Critics' Picks: The spawn of "Doctor Who"

The riveting science fiction miniseries "Torchwood: Children of Earth" comes to American screens

Published July 20, 2009 10:18AM (EDT)

John Barrowman in "Torchwood: Children of Earth."
John Barrowman in "Torchwood: Children of Earth."

" Torchwood: Children of Earth"

premieres at 9 p.m. July 20 on BBC America, available on DVD July 28

This five-episode miniseries (running for five consecutive nights) spins off the popular British series "Torchwood," which in turn was a spinoff of sorts from the long-running wacky sf series "Doctor Who."

Despite its attenuated ancestry, "Children of the Earth" turns out to be much more riveting than its predecessors, particularly the uneven, somehow shopworn "Torchwood," with its lame special effects and haphazard characterization. The remaining members of the original "Torchwood" team -- an ex-policewoman, the office factotum and the handsome, bisexual and mysteriously immortal Capt. Jack Harkness -- try to figure out why all the children on the planet are going intermittently catatonic and chanting "We are coming" in creepy unison.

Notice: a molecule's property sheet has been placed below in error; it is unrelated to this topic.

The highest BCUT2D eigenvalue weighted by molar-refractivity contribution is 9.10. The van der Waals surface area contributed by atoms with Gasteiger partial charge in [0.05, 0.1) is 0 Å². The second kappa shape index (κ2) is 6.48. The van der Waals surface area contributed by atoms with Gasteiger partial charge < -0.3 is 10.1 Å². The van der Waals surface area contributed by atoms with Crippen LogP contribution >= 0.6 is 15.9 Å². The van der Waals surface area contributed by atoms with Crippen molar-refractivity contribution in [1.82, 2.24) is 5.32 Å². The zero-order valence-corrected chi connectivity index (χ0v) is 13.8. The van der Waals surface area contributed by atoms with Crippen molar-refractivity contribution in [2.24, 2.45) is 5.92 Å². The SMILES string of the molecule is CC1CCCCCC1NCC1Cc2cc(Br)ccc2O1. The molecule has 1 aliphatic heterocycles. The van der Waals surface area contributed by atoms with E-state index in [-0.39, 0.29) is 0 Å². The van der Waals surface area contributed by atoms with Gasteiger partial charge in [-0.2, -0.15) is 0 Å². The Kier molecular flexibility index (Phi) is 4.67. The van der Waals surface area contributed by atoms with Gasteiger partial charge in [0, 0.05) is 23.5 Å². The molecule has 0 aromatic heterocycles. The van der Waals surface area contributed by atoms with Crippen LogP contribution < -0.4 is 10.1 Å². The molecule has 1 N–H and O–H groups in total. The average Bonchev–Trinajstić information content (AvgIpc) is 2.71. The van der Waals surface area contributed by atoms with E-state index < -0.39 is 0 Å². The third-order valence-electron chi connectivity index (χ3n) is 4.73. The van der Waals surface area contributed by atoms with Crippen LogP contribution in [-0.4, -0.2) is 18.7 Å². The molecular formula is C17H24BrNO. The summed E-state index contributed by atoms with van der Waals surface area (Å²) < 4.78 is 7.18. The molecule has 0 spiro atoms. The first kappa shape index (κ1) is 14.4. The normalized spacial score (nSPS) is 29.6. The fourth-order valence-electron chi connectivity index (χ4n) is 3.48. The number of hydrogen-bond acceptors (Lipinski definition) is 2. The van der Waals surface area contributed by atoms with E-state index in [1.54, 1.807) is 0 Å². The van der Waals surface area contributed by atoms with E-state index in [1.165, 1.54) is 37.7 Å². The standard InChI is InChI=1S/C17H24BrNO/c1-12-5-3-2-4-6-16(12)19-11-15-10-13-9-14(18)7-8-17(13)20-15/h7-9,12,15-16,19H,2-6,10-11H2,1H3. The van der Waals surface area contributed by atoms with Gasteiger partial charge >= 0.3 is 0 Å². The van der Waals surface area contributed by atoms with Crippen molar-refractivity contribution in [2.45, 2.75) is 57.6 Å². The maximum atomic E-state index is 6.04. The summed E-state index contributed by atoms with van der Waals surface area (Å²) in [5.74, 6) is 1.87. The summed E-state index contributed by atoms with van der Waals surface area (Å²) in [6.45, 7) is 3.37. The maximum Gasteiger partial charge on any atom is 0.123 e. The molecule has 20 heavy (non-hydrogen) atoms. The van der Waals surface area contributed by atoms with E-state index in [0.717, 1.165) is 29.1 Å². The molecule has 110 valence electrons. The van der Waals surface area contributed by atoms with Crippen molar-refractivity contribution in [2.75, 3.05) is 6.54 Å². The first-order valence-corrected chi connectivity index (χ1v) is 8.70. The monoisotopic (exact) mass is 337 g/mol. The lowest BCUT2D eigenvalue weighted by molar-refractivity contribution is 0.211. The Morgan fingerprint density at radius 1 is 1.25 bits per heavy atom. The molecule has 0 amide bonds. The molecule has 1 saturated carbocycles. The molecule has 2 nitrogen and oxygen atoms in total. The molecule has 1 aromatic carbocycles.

And it is genuinely creepy -- party "X-Files," part "Close Encounters," with fine performances all around, especially from Peter Capaldi, as a Home Office civil servant charged with handling the crisis and responding with a courage that bestows an unexpected, tragic grace on middle managers everywhere.

By Laura Miller

Laura Miller is the author of "The Magician's Book: A Skeptic's Adventures in Narnia."

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